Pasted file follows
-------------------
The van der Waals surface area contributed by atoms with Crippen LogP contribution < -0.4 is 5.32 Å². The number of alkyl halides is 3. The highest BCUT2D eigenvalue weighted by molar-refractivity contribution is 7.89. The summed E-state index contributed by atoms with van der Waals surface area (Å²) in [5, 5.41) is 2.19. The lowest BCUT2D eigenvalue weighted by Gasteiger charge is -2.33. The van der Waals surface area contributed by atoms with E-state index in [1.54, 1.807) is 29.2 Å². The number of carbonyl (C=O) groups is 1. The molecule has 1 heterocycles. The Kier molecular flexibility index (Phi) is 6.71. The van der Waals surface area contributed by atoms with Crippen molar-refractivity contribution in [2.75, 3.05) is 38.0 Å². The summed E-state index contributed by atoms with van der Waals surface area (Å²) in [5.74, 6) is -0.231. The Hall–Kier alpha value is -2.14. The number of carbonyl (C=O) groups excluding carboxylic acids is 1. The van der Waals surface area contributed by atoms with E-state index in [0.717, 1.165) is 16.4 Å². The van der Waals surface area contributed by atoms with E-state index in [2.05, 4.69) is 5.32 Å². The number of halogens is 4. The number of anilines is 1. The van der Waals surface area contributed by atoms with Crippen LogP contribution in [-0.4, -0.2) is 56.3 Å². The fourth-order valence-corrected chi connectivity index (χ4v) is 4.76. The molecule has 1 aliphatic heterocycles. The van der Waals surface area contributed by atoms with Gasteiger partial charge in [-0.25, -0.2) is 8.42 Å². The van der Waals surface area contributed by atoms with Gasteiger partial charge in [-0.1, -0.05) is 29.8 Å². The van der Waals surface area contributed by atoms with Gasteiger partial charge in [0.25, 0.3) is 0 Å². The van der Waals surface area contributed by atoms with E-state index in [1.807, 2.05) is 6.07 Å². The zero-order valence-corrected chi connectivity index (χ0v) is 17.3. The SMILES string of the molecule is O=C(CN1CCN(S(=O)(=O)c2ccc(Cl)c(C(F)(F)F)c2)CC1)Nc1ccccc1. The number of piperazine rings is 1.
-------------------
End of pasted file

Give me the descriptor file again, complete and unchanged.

The van der Waals surface area contributed by atoms with Crippen LogP contribution < -0.4 is 5.32 Å². The number of alkyl halides is 3. The highest BCUT2D eigenvalue weighted by molar-refractivity contribution is 7.89. The summed E-state index contributed by atoms with van der Waals surface area (Å²) in [5, 5.41) is 2.19. The lowest BCUT2D eigenvalue weighted by Gasteiger charge is -2.33. The van der Waals surface area contributed by atoms with E-state index in [1.54, 1.807) is 29.2 Å². The number of carbonyl (C=O) groups is 1. The molecule has 1 heterocycles. The Kier molecular flexibility index (Phi) is 6.71. The van der Waals surface area contributed by atoms with Crippen molar-refractivity contribution in [2.75, 3.05) is 38.0 Å². The summed E-state index contributed by atoms with van der Waals surface area (Å²) in [5.74, 6) is -0.231. The Hall–Kier alpha value is -2.14. The number of carbonyl (C=O) groups excluding carboxylic acids is 1. The van der Waals surface area contributed by atoms with E-state index in [0.717, 1.165) is 16.4 Å². The van der Waals surface area contributed by atoms with E-state index in [2.05, 4.69) is 5.32 Å². The number of halogens is 4. The number of anilines is 1. The van der Waals surface area contributed by atoms with Crippen LogP contribution in [-0.4, -0.2) is 56.3 Å². The fourth-order valence-corrected chi connectivity index (χ4v) is 4.76. The molecule has 1 aliphatic heterocycles. The van der Waals surface area contributed by atoms with Gasteiger partial charge in [-0.25, -0.2) is 8.42 Å². The van der Waals surface area contributed by atoms with Gasteiger partial charge in [-0.1, -0.05) is 29.8 Å². The van der Waals surface area contributed by atoms with Gasteiger partial charge in [0.25, 0.3) is 0 Å². The van der Waals surface area contributed by atoms with E-state index in [1.807, 2.05) is 6.07 Å². The zero-order valence-corrected chi connectivity index (χ0v) is 17.3. The SMILES string of the molecule is O=C(CN1CCN(S(=O)(=O)c2ccc(Cl)c(C(F)(F)F)c2)CC1)Nc1ccccc1. The number of piperazine rings is 1.